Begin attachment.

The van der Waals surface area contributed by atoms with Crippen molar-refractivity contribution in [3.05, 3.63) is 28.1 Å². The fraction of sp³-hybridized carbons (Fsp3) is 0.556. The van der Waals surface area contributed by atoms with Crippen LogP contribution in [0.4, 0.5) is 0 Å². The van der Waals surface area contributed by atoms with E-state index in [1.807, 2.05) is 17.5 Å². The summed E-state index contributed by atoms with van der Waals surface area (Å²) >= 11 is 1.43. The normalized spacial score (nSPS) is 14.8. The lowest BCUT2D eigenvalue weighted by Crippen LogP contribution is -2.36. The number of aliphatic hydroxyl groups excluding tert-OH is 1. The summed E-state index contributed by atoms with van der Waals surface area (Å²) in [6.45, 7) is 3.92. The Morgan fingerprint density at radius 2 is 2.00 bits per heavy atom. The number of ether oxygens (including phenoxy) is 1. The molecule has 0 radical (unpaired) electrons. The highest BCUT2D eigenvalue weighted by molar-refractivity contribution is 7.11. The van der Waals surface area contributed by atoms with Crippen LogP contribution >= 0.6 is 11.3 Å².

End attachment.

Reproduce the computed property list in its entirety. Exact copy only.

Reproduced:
The van der Waals surface area contributed by atoms with Crippen molar-refractivity contribution in [3.05, 3.63) is 28.1 Å². The fraction of sp³-hybridized carbons (Fsp3) is 0.556. The van der Waals surface area contributed by atoms with Crippen LogP contribution in [0.4, 0.5) is 0 Å². The van der Waals surface area contributed by atoms with E-state index in [1.807, 2.05) is 17.5 Å². The summed E-state index contributed by atoms with van der Waals surface area (Å²) >= 11 is 1.43. The normalized spacial score (nSPS) is 14.8. The lowest BCUT2D eigenvalue weighted by Crippen LogP contribution is -2.36. The number of aliphatic hydroxyl groups excluding tert-OH is 1. The summed E-state index contributed by atoms with van der Waals surface area (Å²) in [6.45, 7) is 3.92. The Morgan fingerprint density at radius 2 is 2.00 bits per heavy atom. The number of ether oxygens (including phenoxy) is 1. The molecule has 0 radical (unpaired) electrons. The highest BCUT2D eigenvalue weighted by molar-refractivity contribution is 7.11. The van der Waals surface area contributed by atoms with Crippen LogP contribution >= 0.6 is 11.3 Å².